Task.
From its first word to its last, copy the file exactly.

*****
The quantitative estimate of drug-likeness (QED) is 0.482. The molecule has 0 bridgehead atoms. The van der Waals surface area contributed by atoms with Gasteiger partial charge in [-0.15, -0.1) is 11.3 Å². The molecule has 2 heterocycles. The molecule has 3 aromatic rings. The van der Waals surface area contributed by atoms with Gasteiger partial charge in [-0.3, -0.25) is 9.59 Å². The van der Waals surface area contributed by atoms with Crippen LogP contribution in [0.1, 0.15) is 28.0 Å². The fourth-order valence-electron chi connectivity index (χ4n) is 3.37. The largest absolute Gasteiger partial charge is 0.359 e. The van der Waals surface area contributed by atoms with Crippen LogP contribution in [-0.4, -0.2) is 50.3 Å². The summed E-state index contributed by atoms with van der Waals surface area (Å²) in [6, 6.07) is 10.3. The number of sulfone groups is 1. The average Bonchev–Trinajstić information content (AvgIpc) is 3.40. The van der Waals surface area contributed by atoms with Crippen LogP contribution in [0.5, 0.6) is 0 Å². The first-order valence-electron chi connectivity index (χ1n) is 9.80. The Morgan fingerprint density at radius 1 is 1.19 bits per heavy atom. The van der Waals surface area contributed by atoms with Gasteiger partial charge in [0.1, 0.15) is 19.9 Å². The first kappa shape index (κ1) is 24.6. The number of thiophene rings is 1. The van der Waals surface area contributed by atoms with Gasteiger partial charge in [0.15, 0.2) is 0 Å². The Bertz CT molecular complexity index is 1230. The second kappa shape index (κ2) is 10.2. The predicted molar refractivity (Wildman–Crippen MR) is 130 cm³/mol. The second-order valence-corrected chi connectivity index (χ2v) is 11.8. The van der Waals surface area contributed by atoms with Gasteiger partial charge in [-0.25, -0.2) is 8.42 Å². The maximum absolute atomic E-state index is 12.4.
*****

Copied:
The quantitative estimate of drug-likeness (QED) is 0.482. The molecule has 0 bridgehead atoms. The van der Waals surface area contributed by atoms with Gasteiger partial charge in [-0.15, -0.1) is 11.3 Å². The molecule has 2 heterocycles. The molecule has 3 aromatic rings. The van der Waals surface area contributed by atoms with Gasteiger partial charge in [-0.3, -0.25) is 9.59 Å². The van der Waals surface area contributed by atoms with Crippen LogP contribution in [0.1, 0.15) is 28.0 Å². The fourth-order valence-electron chi connectivity index (χ4n) is 3.37. The largest absolute Gasteiger partial charge is 0.359 e. The van der Waals surface area contributed by atoms with Crippen LogP contribution in [-0.4, -0.2) is 50.3 Å². The summed E-state index contributed by atoms with van der Waals surface area (Å²) in [6, 6.07) is 10.3. The number of sulfone groups is 1. The average Bonchev–Trinajstić information content (AvgIpc) is 3.40. The van der Waals surface area contributed by atoms with Crippen LogP contribution in [0.5, 0.6) is 0 Å². The first-order valence-electron chi connectivity index (χ1n) is 9.80. The Morgan fingerprint density at radius 1 is 1.19 bits per heavy atom. The van der Waals surface area contributed by atoms with Gasteiger partial charge in [0.1, 0.15) is 19.9 Å². The first kappa shape index (κ1) is 24.6. The number of thiophene rings is 1. The van der Waals surface area contributed by atoms with Gasteiger partial charge in [0.15, 0.2) is 0 Å². The Bertz CT molecular complexity index is 1230. The second kappa shape index (κ2) is 10.2. The predicted molar refractivity (Wildman–Crippen MR) is 130 cm³/mol. The second-order valence-corrected chi connectivity index (χ2v) is 11.8. The van der Waals surface area contributed by atoms with Gasteiger partial charge in [-0.25, -0.2) is 8.42 Å². The maximum absolute atomic E-state index is 12.4.